Circa 1924: Finding The Balance

Circa 1924: Finding The Balance

Written by Stella Nicholls

Photos supplied by Circa 1924


‘A satisfied customer is the best business strategy of all’.  Michael LeBoeuf

James Waddington and Rob Weeks, owners of local restaurant Circa 1924, certainly seem to have found the balance.  James with his ‘number-crunching’ prowess and Rob with his great attention to customer care, know how to create an extra special dining experience.

As I arrived at Circa 1924 – so named for the twenties ambience that the pair originally wanted to invoke– I was met by Kate (the restaurant manager) and her welcoming smile.  Making a person feel at home is certainly a task that she excels at and in no time at all, I was sipping away at a latte. I found myself falling into easy conversation with Rob and James and could, quite happily, have sat there for hours!  Knowing how busy a successful restaurant can be though, I had to get back to the task at hand, which was finding out more about the pair and their successful partnership at Circa.

Rob and James met through friends when they were 18 and were the two, amongst their group of friends, who would always prepare food for everyone, often hosting home-cooked feasts.    They both come from families with strong entrepreneurial spirits who ran their own businesses, so at the age of 23, they decided to take the plunge and start their own business together.  Working in the food sector, seemed the obvious choice and even though they had limited experience at the time, they decided to open a restaurant. In hindsight, they realise how unprepared they were but fortunately with youth, often comes the bravery to try anyway and they are both glad that they ‘went for it’ when they did. Rob says that starting young gave them the ‘opportunity to make mistakes’, they have learnt from them and are growing and developing as they go.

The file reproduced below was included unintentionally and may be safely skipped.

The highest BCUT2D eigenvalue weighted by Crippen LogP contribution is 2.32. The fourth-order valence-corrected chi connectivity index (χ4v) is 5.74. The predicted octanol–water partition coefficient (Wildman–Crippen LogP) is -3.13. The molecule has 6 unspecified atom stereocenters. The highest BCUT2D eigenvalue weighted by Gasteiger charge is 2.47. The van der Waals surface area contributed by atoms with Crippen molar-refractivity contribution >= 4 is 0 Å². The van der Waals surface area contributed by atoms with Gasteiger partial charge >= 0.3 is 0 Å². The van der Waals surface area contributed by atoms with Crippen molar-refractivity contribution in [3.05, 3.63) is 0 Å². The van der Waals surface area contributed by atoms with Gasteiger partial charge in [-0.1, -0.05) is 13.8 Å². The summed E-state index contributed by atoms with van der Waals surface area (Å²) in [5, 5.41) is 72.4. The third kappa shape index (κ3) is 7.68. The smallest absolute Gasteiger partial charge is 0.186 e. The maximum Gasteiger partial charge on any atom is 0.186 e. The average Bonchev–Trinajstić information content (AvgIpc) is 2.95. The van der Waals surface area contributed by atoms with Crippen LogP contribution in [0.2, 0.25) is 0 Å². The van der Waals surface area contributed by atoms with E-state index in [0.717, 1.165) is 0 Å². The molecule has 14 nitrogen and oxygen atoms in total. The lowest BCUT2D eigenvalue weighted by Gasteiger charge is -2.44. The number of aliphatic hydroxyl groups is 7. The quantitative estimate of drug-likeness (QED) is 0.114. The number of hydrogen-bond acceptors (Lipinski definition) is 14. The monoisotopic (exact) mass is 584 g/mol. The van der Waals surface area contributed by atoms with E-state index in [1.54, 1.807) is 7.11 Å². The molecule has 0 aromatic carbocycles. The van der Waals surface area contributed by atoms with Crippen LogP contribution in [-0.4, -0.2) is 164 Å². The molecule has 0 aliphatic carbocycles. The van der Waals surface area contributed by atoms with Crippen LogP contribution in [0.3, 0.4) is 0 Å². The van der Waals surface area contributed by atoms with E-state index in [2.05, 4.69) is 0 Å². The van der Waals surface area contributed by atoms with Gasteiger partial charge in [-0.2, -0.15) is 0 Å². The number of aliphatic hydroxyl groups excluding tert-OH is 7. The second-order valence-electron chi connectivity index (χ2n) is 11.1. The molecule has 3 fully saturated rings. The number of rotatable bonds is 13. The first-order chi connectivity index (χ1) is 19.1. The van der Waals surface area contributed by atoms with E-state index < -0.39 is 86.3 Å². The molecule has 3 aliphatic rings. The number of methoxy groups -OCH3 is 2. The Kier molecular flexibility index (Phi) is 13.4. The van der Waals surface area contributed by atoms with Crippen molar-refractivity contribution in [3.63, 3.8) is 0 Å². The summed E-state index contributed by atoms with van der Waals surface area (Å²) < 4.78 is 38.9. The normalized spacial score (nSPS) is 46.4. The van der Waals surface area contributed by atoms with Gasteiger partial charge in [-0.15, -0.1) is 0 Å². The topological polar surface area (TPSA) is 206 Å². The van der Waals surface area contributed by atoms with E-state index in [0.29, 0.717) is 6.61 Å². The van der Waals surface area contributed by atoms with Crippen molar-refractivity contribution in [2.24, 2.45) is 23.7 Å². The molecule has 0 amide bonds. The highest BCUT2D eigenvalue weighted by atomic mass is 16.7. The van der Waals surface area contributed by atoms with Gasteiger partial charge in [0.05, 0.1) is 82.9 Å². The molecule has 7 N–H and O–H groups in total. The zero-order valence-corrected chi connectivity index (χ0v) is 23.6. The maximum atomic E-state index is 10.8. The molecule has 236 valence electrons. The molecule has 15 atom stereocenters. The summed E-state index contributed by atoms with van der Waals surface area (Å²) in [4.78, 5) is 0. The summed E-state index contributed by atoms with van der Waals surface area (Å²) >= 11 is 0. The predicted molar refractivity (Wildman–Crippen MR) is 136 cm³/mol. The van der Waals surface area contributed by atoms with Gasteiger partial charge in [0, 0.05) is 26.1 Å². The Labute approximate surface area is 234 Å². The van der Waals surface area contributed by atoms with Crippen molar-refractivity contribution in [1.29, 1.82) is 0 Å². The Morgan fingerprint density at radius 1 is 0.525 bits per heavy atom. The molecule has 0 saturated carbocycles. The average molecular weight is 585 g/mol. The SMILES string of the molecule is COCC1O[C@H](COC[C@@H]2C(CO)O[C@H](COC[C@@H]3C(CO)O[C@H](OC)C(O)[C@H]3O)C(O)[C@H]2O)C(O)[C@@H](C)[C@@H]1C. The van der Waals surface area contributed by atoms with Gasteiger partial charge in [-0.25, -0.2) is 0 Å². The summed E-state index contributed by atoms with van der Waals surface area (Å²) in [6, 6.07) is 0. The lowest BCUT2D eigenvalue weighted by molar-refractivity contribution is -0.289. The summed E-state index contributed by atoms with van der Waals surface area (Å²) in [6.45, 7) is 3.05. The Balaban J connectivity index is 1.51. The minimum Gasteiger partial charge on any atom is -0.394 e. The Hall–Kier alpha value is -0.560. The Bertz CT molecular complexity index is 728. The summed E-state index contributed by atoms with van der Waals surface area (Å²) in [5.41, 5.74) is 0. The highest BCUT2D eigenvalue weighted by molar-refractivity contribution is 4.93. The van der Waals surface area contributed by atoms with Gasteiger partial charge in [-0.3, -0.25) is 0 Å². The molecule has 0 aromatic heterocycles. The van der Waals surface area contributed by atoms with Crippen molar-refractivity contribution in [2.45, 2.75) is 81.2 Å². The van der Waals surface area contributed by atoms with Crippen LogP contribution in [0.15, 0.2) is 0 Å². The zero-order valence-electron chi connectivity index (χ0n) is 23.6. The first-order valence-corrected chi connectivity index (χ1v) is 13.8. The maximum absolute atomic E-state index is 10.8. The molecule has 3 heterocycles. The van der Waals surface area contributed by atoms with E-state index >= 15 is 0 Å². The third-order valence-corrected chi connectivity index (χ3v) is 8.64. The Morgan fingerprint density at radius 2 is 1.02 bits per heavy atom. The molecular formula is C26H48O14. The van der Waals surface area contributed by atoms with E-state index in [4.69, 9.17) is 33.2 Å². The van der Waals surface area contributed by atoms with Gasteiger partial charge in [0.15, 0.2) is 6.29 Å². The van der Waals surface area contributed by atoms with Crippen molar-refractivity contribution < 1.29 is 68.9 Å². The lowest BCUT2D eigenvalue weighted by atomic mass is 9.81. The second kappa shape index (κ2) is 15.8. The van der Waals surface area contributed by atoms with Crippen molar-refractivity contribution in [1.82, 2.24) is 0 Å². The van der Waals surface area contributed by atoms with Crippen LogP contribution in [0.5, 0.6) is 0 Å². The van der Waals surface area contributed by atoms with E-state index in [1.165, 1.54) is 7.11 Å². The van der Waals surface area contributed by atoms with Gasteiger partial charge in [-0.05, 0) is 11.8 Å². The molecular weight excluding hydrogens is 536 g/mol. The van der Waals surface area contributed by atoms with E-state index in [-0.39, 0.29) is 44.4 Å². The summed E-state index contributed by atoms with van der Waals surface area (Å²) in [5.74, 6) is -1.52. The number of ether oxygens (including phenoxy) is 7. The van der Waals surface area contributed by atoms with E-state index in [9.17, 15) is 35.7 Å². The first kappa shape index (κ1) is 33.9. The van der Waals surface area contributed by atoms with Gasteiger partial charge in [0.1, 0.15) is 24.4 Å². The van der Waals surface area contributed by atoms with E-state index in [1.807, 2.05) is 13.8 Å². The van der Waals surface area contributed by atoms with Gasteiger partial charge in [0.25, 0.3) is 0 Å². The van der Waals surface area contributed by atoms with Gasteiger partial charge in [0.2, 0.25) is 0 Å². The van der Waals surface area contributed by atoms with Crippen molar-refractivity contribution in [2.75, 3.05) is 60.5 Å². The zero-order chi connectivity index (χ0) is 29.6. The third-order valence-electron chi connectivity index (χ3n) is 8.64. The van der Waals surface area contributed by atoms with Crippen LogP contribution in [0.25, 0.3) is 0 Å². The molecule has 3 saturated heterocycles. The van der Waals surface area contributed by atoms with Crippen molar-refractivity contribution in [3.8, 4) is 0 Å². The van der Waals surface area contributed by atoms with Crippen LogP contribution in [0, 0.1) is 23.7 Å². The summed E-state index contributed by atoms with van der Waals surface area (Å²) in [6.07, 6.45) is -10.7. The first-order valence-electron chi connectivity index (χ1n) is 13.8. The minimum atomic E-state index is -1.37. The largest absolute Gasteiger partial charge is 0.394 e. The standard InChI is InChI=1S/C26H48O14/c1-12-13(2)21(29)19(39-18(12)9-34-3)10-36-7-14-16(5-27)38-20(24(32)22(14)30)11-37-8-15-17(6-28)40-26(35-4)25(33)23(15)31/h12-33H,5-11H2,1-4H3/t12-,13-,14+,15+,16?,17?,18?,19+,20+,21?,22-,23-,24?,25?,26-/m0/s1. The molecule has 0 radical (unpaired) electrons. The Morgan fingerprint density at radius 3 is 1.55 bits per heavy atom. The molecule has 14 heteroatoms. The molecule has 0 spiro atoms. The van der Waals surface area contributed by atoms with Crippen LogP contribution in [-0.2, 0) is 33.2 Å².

Wanting to work with organic, local and ethically sourced produce, Rob and James take ownership of everything that they serve.  They aim for unpretentious, delicious food, that looks great on the plate and is not lost amongst ‘26’ other ingredients. They love to let six or seven exquisite ingredients shine– each playing its part in a perfectly balanced taste ‘symphony’.

 

Circa 1924

 

James added that they believe in ‘doing everything simply to a really high standard’.  They have learnt to make their own butter, cure their own fish, make their own pickles, ferment their own vegetables and infuse an extensive range of spirits in the bar!  They also wanted to create an environment that is suitable for every generation. Rob says,

‘We’re young but our mums had a big part in us setting up as well, so we wanted it to be a place where people of all ages can come and feel comfortable’.

Everything is geared up for customers to have a relaxing dining experience, where they can unwind, share a picking board – ‘A selection of little bits from the kitchen to get your taste buds going’ – and on certain evenings, listen to live music. James and Rob want to keep things fresh and dynamic, they like to be creative in the kitchen to allow people to experience new flavours and try different ingredients. The joy of eating good food!

Having always wanted to include music at the restaurant, a year after opening the guys decided to undergo a refurb, which enabled them to create more space upstairs. This has allowed them to engage in one of their greatest passions – live music!   They’ve created a ‘one-night venue’ where people can come to eat, have a drink and listen to live entertainment. Rob says that all in all, it’s a pretty chilled atmosphere.